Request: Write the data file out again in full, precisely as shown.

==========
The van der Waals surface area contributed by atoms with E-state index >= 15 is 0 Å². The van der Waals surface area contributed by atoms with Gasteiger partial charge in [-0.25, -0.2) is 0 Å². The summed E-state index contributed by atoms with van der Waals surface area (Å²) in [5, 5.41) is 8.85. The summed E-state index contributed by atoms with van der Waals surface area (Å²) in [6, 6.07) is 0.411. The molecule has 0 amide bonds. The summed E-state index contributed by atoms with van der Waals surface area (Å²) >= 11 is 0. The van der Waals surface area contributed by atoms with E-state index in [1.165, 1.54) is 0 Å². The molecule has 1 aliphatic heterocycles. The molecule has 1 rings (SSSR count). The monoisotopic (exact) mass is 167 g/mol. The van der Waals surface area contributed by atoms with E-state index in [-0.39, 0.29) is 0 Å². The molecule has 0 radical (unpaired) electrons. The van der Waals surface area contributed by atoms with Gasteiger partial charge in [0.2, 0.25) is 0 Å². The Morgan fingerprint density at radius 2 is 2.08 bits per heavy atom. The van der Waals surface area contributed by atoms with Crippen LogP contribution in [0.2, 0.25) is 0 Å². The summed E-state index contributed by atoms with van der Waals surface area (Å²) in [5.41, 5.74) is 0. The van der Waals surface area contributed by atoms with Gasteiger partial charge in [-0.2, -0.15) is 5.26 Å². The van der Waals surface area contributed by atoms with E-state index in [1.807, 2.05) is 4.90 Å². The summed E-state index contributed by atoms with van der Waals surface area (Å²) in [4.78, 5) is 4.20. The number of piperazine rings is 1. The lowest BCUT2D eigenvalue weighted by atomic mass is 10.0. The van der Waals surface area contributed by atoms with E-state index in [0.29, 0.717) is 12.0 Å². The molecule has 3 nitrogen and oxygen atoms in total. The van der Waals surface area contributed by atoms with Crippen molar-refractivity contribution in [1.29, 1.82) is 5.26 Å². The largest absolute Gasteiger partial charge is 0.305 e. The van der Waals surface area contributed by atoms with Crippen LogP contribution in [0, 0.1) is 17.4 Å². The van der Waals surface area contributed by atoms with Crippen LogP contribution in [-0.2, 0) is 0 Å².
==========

The van der Waals surface area contributed by atoms with E-state index >= 15 is 0 Å². The van der Waals surface area contributed by atoms with Gasteiger partial charge in [-0.25, -0.2) is 0 Å². The summed E-state index contributed by atoms with van der Waals surface area (Å²) in [5, 5.41) is 8.85. The summed E-state index contributed by atoms with van der Waals surface area (Å²) in [6, 6.07) is 0.411. The molecule has 0 amide bonds. The summed E-state index contributed by atoms with van der Waals surface area (Å²) >= 11 is 0. The van der Waals surface area contributed by atoms with E-state index in [1.165, 1.54) is 0 Å². The molecule has 1 aliphatic heterocycles. The molecule has 1 rings (SSSR count). The monoisotopic (exact) mass is 167 g/mol. The van der Waals surface area contributed by atoms with E-state index in [-0.39, 0.29) is 0 Å². The molecule has 0 radical (unpaired) electrons. The van der Waals surface area contributed by atoms with Gasteiger partial charge in [0.2, 0.25) is 0 Å². The Morgan fingerprint density at radius 2 is 2.08 bits per heavy atom. The van der Waals surface area contributed by atoms with Crippen LogP contribution in [0.2, 0.25) is 0 Å². The summed E-state index contributed by atoms with van der Waals surface area (Å²) in [5.41, 5.74) is 0. The van der Waals surface area contributed by atoms with Gasteiger partial charge in [-0.2, -0.15) is 5.26 Å². The van der Waals surface area contributed by atoms with E-state index in [1.807, 2.05) is 4.90 Å². The summed E-state index contributed by atoms with van der Waals surface area (Å²) in [4.78, 5) is 4.20. The number of piperazine rings is 1. The lowest BCUT2D eigenvalue weighted by atomic mass is 10.0. The van der Waals surface area contributed by atoms with E-state index in [0.29, 0.717) is 12.0 Å². The molecule has 3 nitrogen and oxygen atoms in total. The van der Waals surface area contributed by atoms with Crippen molar-refractivity contribution in [1.29, 1.82) is 5.26 Å². The largest absolute Gasteiger partial charge is 0.305 e. The van der Waals surface area contributed by atoms with Crippen LogP contribution in [0, 0.1) is 17.4 Å². The van der Waals surface area contributed by atoms with Crippen LogP contribution in [-0.2, 0) is 0 Å².